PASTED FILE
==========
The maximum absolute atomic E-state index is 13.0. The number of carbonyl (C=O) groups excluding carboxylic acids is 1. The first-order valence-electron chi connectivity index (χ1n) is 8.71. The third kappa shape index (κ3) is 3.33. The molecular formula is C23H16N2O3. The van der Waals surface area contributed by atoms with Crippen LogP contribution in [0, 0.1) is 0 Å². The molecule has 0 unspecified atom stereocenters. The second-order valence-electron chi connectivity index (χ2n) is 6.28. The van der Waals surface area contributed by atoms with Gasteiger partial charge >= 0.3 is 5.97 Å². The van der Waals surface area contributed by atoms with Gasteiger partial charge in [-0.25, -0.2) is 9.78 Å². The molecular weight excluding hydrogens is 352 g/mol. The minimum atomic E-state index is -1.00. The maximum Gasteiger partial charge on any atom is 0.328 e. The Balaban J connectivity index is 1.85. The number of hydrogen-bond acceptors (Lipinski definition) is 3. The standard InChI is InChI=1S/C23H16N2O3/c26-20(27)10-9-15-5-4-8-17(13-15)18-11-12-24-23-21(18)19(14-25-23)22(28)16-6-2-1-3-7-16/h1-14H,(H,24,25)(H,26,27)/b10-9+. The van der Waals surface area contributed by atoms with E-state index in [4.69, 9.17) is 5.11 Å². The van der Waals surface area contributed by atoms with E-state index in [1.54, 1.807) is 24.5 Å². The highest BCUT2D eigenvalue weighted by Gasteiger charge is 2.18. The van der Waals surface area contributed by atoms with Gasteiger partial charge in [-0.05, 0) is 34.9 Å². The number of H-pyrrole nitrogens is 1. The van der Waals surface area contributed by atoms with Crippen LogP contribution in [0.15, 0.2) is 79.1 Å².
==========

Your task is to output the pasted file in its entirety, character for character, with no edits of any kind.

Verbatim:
The maximum absolute atomic E-state index is 13.0. The number of carbonyl (C=O) groups excluding carboxylic acids is 1. The first-order valence-electron chi connectivity index (χ1n) is 8.71. The third kappa shape index (κ3) is 3.33. The molecular formula is C23H16N2O3. The van der Waals surface area contributed by atoms with Crippen LogP contribution in [0, 0.1) is 0 Å². The molecule has 0 unspecified atom stereocenters. The second-order valence-electron chi connectivity index (χ2n) is 6.28. The van der Waals surface area contributed by atoms with Gasteiger partial charge >= 0.3 is 5.97 Å². The van der Waals surface area contributed by atoms with Gasteiger partial charge in [-0.25, -0.2) is 9.78 Å². The molecular weight excluding hydrogens is 352 g/mol. The minimum atomic E-state index is -1.00. The maximum Gasteiger partial charge on any atom is 0.328 e. The Balaban J connectivity index is 1.85. The number of hydrogen-bond acceptors (Lipinski definition) is 3. The standard InChI is InChI=1S/C23H16N2O3/c26-20(27)10-9-15-5-4-8-17(13-15)18-11-12-24-23-21(18)19(14-25-23)22(28)16-6-2-1-3-7-16/h1-14H,(H,24,25)(H,26,27)/b10-9+. The van der Waals surface area contributed by atoms with E-state index in [4.69, 9.17) is 5.11 Å². The van der Waals surface area contributed by atoms with E-state index in [1.54, 1.807) is 24.5 Å². The highest BCUT2D eigenvalue weighted by Gasteiger charge is 2.18. The van der Waals surface area contributed by atoms with Gasteiger partial charge in [-0.05, 0) is 34.9 Å². The number of H-pyrrole nitrogens is 1. The van der Waals surface area contributed by atoms with Crippen LogP contribution in [0.15, 0.2) is 79.1 Å².